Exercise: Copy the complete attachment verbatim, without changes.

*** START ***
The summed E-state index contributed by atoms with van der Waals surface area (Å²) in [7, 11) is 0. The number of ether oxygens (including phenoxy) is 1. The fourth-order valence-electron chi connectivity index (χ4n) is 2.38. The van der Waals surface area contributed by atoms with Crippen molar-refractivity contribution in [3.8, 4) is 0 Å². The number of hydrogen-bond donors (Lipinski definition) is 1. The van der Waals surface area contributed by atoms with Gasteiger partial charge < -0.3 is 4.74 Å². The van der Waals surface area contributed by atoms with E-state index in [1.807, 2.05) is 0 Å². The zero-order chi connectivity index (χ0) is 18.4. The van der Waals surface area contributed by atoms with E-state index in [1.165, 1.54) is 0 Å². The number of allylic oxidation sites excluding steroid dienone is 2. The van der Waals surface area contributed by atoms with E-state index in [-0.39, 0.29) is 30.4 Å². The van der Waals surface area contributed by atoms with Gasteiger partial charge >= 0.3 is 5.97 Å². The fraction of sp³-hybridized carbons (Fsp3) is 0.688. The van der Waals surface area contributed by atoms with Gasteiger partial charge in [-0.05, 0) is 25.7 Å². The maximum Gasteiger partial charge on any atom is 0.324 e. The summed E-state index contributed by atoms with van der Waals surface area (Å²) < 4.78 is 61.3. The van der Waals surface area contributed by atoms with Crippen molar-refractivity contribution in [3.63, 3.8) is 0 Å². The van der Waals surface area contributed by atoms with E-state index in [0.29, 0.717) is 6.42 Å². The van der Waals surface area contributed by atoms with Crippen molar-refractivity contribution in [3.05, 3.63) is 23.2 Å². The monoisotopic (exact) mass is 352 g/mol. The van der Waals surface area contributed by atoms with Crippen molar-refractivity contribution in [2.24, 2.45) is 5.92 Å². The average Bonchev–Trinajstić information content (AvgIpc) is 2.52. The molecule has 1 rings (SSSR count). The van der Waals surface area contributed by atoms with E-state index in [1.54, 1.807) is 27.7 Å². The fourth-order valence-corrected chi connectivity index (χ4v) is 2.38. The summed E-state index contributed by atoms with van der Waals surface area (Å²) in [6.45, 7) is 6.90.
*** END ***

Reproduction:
The summed E-state index contributed by atoms with van der Waals surface area (Å²) in [7, 11) is 0. The number of ether oxygens (including phenoxy) is 1. The fourth-order valence-electron chi connectivity index (χ4n) is 2.38. The van der Waals surface area contributed by atoms with Crippen molar-refractivity contribution in [3.8, 4) is 0 Å². The number of hydrogen-bond donors (Lipinski definition) is 1. The van der Waals surface area contributed by atoms with Gasteiger partial charge < -0.3 is 4.74 Å². The van der Waals surface area contributed by atoms with E-state index in [1.807, 2.05) is 0 Å². The zero-order chi connectivity index (χ0) is 18.4. The van der Waals surface area contributed by atoms with E-state index in [1.165, 1.54) is 0 Å². The number of allylic oxidation sites excluding steroid dienone is 2. The van der Waals surface area contributed by atoms with E-state index in [-0.39, 0.29) is 30.4 Å². The van der Waals surface area contributed by atoms with Gasteiger partial charge >= 0.3 is 5.97 Å². The fraction of sp³-hybridized carbons (Fsp3) is 0.688. The van der Waals surface area contributed by atoms with Gasteiger partial charge in [-0.05, 0) is 25.7 Å². The maximum Gasteiger partial charge on any atom is 0.324 e. The summed E-state index contributed by atoms with van der Waals surface area (Å²) < 4.78 is 61.3. The van der Waals surface area contributed by atoms with Crippen molar-refractivity contribution in [3.63, 3.8) is 0 Å². The van der Waals surface area contributed by atoms with E-state index in [0.29, 0.717) is 6.42 Å². The van der Waals surface area contributed by atoms with Crippen molar-refractivity contribution in [3.05, 3.63) is 23.2 Å². The monoisotopic (exact) mass is 352 g/mol. The van der Waals surface area contributed by atoms with Crippen molar-refractivity contribution in [2.24, 2.45) is 5.92 Å². The average Bonchev–Trinajstić information content (AvgIpc) is 2.52. The molecule has 1 rings (SSSR count). The van der Waals surface area contributed by atoms with E-state index in [1.54, 1.807) is 27.7 Å². The fourth-order valence-corrected chi connectivity index (χ4v) is 2.38. The summed E-state index contributed by atoms with van der Waals surface area (Å²) in [6.45, 7) is 6.90.